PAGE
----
25 Things Over Which to Despair About Your Lack of Influence

Posted By on Sep 20, 2013 | 0 comments


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Business bloggers, why do you hate America? I know you have deadlines and a paycheck to justify but you’re creating fear in the damaged psyches of the easily influenced. A better solution for your readers is right here and nearly any writer can achieve the goal.

Forbes has an article about 25 Things Influential People Do Better Than Anyone Else. This kind of article hurts the Interwebs and also my head as a writer and thinker. (I don’t necessarily do both of those at the same time. It’s hard. Like the Maths.)

It’s one of those “list posts” that web writers have learned to conjure up when they can’t think of anything else to write. I shouldn’t slam lists, I use them myself and even recommend them in my book.

But they’ve become a kind of “go to” post that often doesn’t do anything to help the reader. They’re just there to take up bandwidth and the world is rapidly running out of bandwidth. We are heading toward a global bandwidth crisis! If I had any influence, this paragraph would scare the shit out of you.

List posts are…listful

The best thing about “list posts” is that the headlines offer the reader the promise of easy consumption of the content. You know the article is offering steps that are easily scanned and might be capable of implementation.

Although a list of 25 or a 101 of anything is generally more than the twitchy Internet audience wants to read. Seriously, if you can sit through reading a list of 101 of anything, you are desperate, my friend, to find SOMETHING to make your life better. Anyone offering you a list of 101 things is really reaching, really stretching their ability to…list things.

There is unlikely to be much there that will change your life or your level of influence (or the specific gravity of nickel, which as we all know would benefit almost no one. I have no idea what that means but I like how it sounds on the page).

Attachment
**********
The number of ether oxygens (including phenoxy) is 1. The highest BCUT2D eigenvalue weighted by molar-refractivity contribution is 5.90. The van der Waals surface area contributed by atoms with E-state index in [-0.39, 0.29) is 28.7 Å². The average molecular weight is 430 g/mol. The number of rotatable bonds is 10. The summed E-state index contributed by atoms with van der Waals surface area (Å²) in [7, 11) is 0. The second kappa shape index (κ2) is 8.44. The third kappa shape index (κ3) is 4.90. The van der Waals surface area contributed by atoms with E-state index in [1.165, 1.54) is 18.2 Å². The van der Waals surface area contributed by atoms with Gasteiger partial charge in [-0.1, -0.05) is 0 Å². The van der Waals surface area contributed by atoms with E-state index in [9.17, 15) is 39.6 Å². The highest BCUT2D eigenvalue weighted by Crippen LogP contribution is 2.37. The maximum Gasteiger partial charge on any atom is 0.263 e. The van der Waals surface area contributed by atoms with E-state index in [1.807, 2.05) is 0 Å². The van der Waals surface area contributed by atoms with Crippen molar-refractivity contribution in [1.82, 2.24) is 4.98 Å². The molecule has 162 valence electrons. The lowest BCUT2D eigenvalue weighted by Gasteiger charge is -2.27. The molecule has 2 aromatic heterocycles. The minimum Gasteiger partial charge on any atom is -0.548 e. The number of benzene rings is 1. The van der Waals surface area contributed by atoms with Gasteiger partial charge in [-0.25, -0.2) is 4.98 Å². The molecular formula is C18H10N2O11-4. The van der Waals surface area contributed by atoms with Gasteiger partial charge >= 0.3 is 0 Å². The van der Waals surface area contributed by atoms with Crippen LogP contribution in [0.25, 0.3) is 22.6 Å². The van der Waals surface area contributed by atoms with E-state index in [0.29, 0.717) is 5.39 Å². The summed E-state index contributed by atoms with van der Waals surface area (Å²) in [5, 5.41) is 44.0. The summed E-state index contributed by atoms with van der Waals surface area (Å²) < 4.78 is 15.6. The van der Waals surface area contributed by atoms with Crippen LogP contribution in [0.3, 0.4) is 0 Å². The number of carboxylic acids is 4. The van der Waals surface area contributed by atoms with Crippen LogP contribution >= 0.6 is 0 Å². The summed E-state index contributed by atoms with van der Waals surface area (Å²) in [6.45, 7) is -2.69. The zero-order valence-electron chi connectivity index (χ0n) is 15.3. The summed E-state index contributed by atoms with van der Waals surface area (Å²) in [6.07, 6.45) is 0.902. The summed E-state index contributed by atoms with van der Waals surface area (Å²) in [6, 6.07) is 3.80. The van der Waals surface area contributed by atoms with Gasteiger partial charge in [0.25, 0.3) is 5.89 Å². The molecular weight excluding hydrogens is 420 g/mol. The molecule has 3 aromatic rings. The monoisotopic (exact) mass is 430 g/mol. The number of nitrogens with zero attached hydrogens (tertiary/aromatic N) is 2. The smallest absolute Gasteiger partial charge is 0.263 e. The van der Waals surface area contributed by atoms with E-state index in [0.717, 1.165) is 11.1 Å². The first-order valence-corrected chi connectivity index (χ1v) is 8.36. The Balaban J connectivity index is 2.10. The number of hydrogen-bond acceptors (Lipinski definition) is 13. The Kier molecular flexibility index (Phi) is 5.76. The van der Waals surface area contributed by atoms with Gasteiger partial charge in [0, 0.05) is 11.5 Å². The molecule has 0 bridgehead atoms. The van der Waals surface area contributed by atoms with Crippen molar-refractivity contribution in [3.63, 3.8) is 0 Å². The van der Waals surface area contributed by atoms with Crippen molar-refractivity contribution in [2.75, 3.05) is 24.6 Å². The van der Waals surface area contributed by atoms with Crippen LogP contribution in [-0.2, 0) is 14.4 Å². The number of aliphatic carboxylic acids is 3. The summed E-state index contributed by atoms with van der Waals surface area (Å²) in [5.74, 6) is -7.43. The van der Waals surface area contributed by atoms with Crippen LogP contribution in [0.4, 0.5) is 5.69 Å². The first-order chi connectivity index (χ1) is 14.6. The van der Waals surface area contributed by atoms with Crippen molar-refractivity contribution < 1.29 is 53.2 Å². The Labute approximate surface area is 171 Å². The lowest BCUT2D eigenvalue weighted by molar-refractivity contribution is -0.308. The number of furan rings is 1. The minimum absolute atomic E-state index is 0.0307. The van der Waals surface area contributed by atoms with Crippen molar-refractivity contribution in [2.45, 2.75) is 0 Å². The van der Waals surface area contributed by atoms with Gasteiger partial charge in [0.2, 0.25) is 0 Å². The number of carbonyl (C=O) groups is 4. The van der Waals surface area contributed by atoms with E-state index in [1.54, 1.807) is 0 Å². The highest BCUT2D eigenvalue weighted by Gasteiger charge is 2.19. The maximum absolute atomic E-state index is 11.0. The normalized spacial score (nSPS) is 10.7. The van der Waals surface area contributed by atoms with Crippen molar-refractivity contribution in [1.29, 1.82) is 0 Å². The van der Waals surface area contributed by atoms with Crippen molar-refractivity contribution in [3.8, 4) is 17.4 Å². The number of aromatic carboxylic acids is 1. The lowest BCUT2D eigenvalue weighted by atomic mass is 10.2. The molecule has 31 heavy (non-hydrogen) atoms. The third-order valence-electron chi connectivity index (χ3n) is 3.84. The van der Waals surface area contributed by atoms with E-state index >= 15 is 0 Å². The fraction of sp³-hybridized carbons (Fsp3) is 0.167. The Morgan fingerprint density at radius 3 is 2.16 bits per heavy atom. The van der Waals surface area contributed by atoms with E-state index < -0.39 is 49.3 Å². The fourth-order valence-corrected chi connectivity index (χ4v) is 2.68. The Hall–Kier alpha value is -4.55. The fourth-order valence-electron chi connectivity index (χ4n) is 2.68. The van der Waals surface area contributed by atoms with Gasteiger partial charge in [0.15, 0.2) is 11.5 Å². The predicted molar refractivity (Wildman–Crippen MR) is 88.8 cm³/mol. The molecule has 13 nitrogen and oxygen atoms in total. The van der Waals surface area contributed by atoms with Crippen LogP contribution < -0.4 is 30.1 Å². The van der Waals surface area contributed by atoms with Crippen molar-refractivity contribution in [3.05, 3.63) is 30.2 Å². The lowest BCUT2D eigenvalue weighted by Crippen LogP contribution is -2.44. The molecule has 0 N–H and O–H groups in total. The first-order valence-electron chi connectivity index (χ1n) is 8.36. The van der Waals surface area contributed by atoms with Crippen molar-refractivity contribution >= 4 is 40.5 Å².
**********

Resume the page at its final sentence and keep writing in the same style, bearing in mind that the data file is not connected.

You need to re-prioritize your methods of gathering useful information.

In fact, Forbes’ list of 25 doesn’t really fulfill its promise. It provides few usable examples for each of the 25 characteristics of influential people. But it probably does achieve the goal of getting clicks because the target demo for the article is…people who don’t have influence but crave a portion of it scooped up like non-fat ice cream and delivered to them for free.

That’s not how actual influence works. Real influence arises from having something useful to offer a specific audience. People like to say that someone like Guy Kawasaki is an influencer but how much influence does he have in the sport of tennis?

Kittens on the Interwebs are influentialKittens, however, are way influential on The Webs.

Scaring your eyeballs

Note that the subhead above refers to your eyeballs being scared, not scarred. Important distinction.

Although sometimes my eyes do feel scarred after reading some of the headlines on The Webs.

The headline of the aforementioned Forbes article is designed to get you to read by scaring you into believing you’re missing out on some great Interweb secret about how to gain influence. No. Not so much.

Do you really believe that anyone has the secret to such a thing? There are only so many things you can do to gain influence and mostly in a small way or in a specific field. The rest is up to Zeus or his proxy, Calvin.

Furthermore, do you really believe you’re going to find out the secret to anything on The Webs? That’s not where wise people go to Google wisdom.

Fiber vs. bulk

This is a bit like looking at a Klout score and expecting it to tell you something useful that you need to know about someone. It doesn’t. Chasing a Klout score has never been adequately explained to me.

Klout doesn’t publish its algorithm so how do we really know what it’s measuring? What is a useful definition of “influence” vis-á-vis the web? It’s not the same as getting page views. That is not how you can measure an influence that will impact your business.

All businesses online have, I hope, a goal of serving their customers. I understand the desire to measure social media activity and to have a sense that the effort put into it is helping the business.

But in the end, especially for small businesses, you must pick and choose your fights. You can’t service every social media channel effectively in a way that is useful to your target audience. So stop trying!

If you’re blogging to be influential, forget it. You’re going to fail. Blog to provide useful information to your audience or at least to entertain them and yourself.

The rest is just noise.

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